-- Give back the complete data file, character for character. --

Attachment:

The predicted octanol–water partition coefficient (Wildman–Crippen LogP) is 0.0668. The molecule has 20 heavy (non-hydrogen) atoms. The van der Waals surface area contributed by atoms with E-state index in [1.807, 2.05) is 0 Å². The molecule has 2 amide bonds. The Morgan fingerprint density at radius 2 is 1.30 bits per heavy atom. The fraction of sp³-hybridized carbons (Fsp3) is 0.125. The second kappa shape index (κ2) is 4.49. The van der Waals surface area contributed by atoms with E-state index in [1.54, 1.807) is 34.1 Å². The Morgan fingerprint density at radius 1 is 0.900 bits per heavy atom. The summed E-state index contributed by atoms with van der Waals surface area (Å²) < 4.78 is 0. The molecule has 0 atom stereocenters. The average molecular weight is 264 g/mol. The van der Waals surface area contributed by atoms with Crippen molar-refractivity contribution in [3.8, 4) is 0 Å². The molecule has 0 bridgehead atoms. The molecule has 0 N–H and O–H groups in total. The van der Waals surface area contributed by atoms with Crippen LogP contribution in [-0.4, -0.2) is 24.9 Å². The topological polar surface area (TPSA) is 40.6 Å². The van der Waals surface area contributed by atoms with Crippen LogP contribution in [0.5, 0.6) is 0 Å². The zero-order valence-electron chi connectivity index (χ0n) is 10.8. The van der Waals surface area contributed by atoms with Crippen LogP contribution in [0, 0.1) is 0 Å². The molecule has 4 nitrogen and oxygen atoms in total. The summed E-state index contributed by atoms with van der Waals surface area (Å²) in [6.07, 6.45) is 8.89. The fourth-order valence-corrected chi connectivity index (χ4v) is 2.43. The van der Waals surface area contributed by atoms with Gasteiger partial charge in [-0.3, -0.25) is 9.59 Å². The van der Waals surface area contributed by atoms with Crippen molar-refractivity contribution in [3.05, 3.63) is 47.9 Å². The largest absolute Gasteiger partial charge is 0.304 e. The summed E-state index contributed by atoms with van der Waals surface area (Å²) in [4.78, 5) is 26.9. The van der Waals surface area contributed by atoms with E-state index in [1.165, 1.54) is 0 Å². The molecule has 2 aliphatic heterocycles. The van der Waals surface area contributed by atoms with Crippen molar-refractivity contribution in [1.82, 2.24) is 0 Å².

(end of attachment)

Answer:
The predicted octanol–water partition coefficient (Wildman–Crippen LogP) is 0.0668. The molecule has 20 heavy (non-hydrogen) atoms. The van der Waals surface area contributed by atoms with E-state index in [1.807, 2.05) is 0 Å². The molecule has 2 amide bonds. The Morgan fingerprint density at radius 2 is 1.30 bits per heavy atom. The fraction of sp³-hybridized carbons (Fsp3) is 0.125. The second kappa shape index (κ2) is 4.49. The van der Waals surface area contributed by atoms with E-state index in [1.54, 1.807) is 34.1 Å². The Morgan fingerprint density at radius 1 is 0.900 bits per heavy atom. The summed E-state index contributed by atoms with van der Waals surface area (Å²) < 4.78 is 0. The molecule has 0 atom stereocenters. The average molecular weight is 264 g/mol. The van der Waals surface area contributed by atoms with Crippen molar-refractivity contribution in [3.8, 4) is 0 Å². The molecule has 0 bridgehead atoms. The molecule has 0 N–H and O–H groups in total. The van der Waals surface area contributed by atoms with Crippen LogP contribution in [-0.4, -0.2) is 24.9 Å². The topological polar surface area (TPSA) is 40.6 Å². The van der Waals surface area contributed by atoms with Crippen LogP contribution in [0.5, 0.6) is 0 Å². The zero-order valence-electron chi connectivity index (χ0n) is 10.8. The van der Waals surface area contributed by atoms with Crippen LogP contribution in [0, 0.1) is 0 Å². The molecule has 4 nitrogen and oxygen atoms in total. The summed E-state index contributed by atoms with van der Waals surface area (Å²) in [6.07, 6.45) is 8.89. The fourth-order valence-corrected chi connectivity index (χ4v) is 2.43. The van der Waals surface area contributed by atoms with Gasteiger partial charge in [-0.3, -0.25) is 9.59 Å². The van der Waals surface area contributed by atoms with Crippen molar-refractivity contribution in [3.05, 3.63) is 47.9 Å². The largest absolute Gasteiger partial charge is 0.304 e. The summed E-state index contributed by atoms with van der Waals surface area (Å²) in [4.78, 5) is 26.9. The van der Waals surface area contributed by atoms with E-state index in [1.165, 1.54) is 0 Å². The molecule has 2 aliphatic heterocycles. The van der Waals surface area contributed by atoms with Crippen molar-refractivity contribution in [1.82, 2.24) is 0 Å².